Wild Men Review – Danish father seeks his inner viking in midlife crisis comedy | Drama film

Draped in deer skin, armed with a roughly hewn ax and a bow, Martin (Rasmus Bjerg) is in line with the ground. He sniffs appreciatively at a handful of what looks suspiciously like feces, scanning the undergrowth before threatening his prey. At least in his mind he is a mighty hunter. The score, an urgent, muscular battle cry on sawing double bass, agrees with him. But his prey is a little frog, and Martin’s attempt to live on earth is judged by the fact that he is an ordinary suburban father of two in the violence of the mother of all midlife crises.

Martin’s adventure in the mountains of Norway takes a new direction as he joins forces with Musa (Zaki Youssef), a wounded criminal on the run from the police and his former partners. Martin is also on the wrong side of the law after a mistaken attempt at barter, followed by a raid on a Viking village (he steals a catering package with rolls).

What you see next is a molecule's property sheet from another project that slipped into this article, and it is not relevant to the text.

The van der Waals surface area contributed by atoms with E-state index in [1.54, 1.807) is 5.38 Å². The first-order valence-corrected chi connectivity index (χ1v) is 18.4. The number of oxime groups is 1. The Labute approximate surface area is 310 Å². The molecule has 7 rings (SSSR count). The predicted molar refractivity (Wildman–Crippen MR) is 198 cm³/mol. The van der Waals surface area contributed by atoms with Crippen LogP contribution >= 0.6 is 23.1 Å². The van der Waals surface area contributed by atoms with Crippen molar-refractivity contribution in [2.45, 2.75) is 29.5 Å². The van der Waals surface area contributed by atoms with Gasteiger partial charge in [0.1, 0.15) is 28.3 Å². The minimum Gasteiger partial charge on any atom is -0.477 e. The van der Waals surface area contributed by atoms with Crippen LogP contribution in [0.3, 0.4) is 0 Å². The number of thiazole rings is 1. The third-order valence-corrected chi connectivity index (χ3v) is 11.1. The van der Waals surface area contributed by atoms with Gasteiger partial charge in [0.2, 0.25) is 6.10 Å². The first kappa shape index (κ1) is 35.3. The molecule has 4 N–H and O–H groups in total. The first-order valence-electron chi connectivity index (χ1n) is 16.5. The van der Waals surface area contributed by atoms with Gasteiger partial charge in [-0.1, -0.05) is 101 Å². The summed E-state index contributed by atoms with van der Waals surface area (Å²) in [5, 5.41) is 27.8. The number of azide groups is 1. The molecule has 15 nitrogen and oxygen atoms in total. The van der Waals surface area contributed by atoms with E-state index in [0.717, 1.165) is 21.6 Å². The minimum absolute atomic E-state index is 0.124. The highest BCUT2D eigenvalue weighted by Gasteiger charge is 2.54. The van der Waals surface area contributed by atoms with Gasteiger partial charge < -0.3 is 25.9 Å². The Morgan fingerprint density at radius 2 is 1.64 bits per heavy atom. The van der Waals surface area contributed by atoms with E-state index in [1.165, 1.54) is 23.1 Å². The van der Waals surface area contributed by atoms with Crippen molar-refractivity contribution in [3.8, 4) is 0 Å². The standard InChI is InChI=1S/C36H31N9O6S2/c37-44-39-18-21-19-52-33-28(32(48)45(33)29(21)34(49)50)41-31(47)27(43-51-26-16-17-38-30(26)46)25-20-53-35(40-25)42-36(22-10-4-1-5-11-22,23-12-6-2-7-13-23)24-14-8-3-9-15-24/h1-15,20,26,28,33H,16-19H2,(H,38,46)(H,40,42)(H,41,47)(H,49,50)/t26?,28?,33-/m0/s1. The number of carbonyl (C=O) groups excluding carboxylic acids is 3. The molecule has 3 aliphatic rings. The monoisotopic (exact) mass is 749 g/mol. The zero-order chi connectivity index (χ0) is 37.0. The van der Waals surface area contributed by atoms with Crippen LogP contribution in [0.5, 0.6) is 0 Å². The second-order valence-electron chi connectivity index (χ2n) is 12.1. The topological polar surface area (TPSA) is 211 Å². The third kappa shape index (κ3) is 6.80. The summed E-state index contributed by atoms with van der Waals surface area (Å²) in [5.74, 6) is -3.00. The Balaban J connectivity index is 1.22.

What makes this amiable entertaining Danish comedy work is that it takes its unhappy protagonist almost as seriously as he takes himself. And while Martin’s tragicomic situation is at the center, director Thomas Daneskov and co-author Morten Pape take an unusual degree of care with the lived side characters, especially Martin’s long-suffering wife, Anne (Drabet‘s Sofie Gråbøl), who quarrels with two emotionally charged children and a man who would rather live on low than take care of his marital problems.

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